Author(s): Filek M, Keskinen R, Hartikainen H, Szarejko I, Janiak A,
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Abstract The effect of selenium (Se) on rape (Brassica napus) seedlings subjected to cadmium (Cd) stress was studied in vitro by investigating plant growth and changes in fatty acid composition, activity of antioxidative enzymes and DNA methylation pattern. Physiological experiments were carried out on seedlings cultured for 2 weeks on Murashige-Scoog (MS) media with Cd concentrations of 0, 400 and 600 microM, and on corresponding media supplied with Se (2 microM). Exposure to increasing Cd concentrations reduced the fresh weight of the upper part (hypocotyls+cotyledons) of the seedlings more strongly than that of the root system, which was accompanied by higher Cd accumulation in these tissues. In the upper part, Cd exposure led to significant changes in the biochemical parameters: fatty acid unsaturation of plasmalemma decreased, the activities of superoxide dismutase (SOD), catalase (CAT) and glutathione peroxidase (GPOX) diminished and that of ascorbate peroxidase (APX) increased. In contrast, the roots showed an increase in fatty acid unsaturation and in the activity of antioxidative enzymes. In both parts of rape seedlings H(2)O(2) level and lipid peroxidation increased. Se addition to medium considerably reversed the Cd-induced decrease in fresh mass as well as the changes in lipid unsaturation and peroxidation. Se applied separately or in combination with Cd did not significantly affect the activity of antioxidative enzymes in the roots, but diminished it in the upper part. Moreover, the presence of Se in medium prevented changes in the DNA methylation pattern triggered in rape seedlings by high Cd concentrations. Two possible mechanisms for the action of Se were considered: (1) removal of Cd from metabolically active cellular sites, and (2) reduction of oxygen radicals.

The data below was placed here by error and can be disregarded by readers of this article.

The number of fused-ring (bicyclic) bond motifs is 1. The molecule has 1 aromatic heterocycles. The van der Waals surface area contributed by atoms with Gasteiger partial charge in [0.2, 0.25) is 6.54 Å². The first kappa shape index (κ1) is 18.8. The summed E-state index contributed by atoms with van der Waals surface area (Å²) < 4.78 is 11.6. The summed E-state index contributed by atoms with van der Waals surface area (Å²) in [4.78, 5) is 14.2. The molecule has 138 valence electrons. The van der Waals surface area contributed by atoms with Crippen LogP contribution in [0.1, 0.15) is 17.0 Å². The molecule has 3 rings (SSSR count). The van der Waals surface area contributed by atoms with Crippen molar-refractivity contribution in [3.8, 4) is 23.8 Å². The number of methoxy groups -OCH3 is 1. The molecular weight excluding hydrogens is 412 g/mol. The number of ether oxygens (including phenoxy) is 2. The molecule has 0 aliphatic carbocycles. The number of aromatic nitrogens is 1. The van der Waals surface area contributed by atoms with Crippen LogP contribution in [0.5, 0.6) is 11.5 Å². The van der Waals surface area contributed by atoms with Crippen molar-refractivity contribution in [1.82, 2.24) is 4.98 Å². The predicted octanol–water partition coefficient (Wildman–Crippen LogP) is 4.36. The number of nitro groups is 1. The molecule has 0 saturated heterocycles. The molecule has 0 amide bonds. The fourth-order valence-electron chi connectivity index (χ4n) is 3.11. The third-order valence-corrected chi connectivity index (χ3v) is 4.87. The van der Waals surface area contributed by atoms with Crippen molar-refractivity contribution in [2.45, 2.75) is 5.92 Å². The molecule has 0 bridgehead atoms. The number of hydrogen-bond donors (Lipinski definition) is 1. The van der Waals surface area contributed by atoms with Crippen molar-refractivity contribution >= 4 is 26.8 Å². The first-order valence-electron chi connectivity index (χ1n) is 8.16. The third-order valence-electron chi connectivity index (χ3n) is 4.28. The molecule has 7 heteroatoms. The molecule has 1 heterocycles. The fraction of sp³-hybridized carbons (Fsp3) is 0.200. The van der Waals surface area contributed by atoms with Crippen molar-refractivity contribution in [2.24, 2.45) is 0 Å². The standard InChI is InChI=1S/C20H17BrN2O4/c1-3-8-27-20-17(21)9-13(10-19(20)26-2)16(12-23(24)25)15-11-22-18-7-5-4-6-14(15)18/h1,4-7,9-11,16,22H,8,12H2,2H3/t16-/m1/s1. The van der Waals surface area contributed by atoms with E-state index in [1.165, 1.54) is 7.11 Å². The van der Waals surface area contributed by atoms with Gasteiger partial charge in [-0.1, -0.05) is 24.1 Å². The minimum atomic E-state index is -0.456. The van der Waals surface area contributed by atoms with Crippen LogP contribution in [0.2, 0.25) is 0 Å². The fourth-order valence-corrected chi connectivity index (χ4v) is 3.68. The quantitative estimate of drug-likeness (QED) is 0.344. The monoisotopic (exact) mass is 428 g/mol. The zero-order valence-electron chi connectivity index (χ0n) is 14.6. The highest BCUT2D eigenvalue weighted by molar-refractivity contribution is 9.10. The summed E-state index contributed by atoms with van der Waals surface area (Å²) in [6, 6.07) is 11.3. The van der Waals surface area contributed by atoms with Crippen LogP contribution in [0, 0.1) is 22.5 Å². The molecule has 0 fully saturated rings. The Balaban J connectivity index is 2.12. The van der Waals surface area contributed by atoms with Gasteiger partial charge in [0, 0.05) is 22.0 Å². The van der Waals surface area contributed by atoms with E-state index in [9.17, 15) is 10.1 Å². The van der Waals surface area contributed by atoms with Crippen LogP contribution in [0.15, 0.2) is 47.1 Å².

This article was published in J Plant Physiol
and referenced in Journal of Alzheimers Disease & Parkinsonism